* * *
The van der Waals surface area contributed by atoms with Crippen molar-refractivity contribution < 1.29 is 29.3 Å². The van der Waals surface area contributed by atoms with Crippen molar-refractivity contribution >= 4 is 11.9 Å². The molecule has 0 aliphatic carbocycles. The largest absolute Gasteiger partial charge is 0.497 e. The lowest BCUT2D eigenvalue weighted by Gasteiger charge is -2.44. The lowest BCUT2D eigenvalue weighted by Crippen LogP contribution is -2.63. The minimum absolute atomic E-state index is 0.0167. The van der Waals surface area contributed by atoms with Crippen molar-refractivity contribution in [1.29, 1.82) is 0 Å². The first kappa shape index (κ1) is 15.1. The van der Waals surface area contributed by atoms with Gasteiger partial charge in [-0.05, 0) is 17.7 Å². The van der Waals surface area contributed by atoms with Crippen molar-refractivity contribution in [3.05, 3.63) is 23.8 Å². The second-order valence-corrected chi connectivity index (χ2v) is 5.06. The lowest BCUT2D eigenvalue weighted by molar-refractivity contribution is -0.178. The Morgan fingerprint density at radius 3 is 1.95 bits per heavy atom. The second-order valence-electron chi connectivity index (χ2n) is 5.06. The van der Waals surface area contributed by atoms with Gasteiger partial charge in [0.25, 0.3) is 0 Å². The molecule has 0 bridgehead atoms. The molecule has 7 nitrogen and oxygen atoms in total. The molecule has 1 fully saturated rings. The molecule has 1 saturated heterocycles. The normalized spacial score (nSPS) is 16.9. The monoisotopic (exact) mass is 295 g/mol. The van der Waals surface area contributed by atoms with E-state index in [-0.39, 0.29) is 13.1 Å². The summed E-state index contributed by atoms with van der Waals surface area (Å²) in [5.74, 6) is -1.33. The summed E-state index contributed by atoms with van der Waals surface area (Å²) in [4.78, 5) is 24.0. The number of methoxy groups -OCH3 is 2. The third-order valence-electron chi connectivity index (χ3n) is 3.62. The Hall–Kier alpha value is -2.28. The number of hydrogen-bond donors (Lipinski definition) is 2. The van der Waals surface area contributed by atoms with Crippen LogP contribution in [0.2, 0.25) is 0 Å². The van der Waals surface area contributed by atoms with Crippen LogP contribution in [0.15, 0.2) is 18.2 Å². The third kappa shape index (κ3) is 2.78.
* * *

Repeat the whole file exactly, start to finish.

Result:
The van der Waals surface area contributed by atoms with Crippen molar-refractivity contribution < 1.29 is 29.3 Å². The van der Waals surface area contributed by atoms with Crippen molar-refractivity contribution >= 4 is 11.9 Å². The molecule has 0 aliphatic carbocycles. The largest absolute Gasteiger partial charge is 0.497 e. The lowest BCUT2D eigenvalue weighted by Gasteiger charge is -2.44. The lowest BCUT2D eigenvalue weighted by Crippen LogP contribution is -2.63. The minimum absolute atomic E-state index is 0.0167. The van der Waals surface area contributed by atoms with Crippen molar-refractivity contribution in [1.29, 1.82) is 0 Å². The first kappa shape index (κ1) is 15.1. The van der Waals surface area contributed by atoms with Gasteiger partial charge in [-0.05, 0) is 17.7 Å². The van der Waals surface area contributed by atoms with Crippen molar-refractivity contribution in [3.05, 3.63) is 23.8 Å². The second-order valence-corrected chi connectivity index (χ2v) is 5.06. The lowest BCUT2D eigenvalue weighted by molar-refractivity contribution is -0.178. The Morgan fingerprint density at radius 3 is 1.95 bits per heavy atom. The second-order valence-electron chi connectivity index (χ2n) is 5.06. The van der Waals surface area contributed by atoms with Gasteiger partial charge in [0.25, 0.3) is 0 Å². The molecule has 0 bridgehead atoms. The molecule has 7 nitrogen and oxygen atoms in total. The molecule has 1 fully saturated rings. The molecule has 1 saturated heterocycles. The normalized spacial score (nSPS) is 16.9. The monoisotopic (exact) mass is 295 g/mol. The van der Waals surface area contributed by atoms with E-state index in [-0.39, 0.29) is 13.1 Å². The summed E-state index contributed by atoms with van der Waals surface area (Å²) in [5.74, 6) is -1.33. The summed E-state index contributed by atoms with van der Waals surface area (Å²) in [4.78, 5) is 24.0. The number of methoxy groups -OCH3 is 2. The third-order valence-electron chi connectivity index (χ3n) is 3.62. The Hall–Kier alpha value is -2.28. The number of hydrogen-bond donors (Lipinski definition) is 2. The van der Waals surface area contributed by atoms with Crippen LogP contribution in [0.2, 0.25) is 0 Å². The van der Waals surface area contributed by atoms with Crippen LogP contribution in [0.15, 0.2) is 18.2 Å². The third kappa shape index (κ3) is 2.78.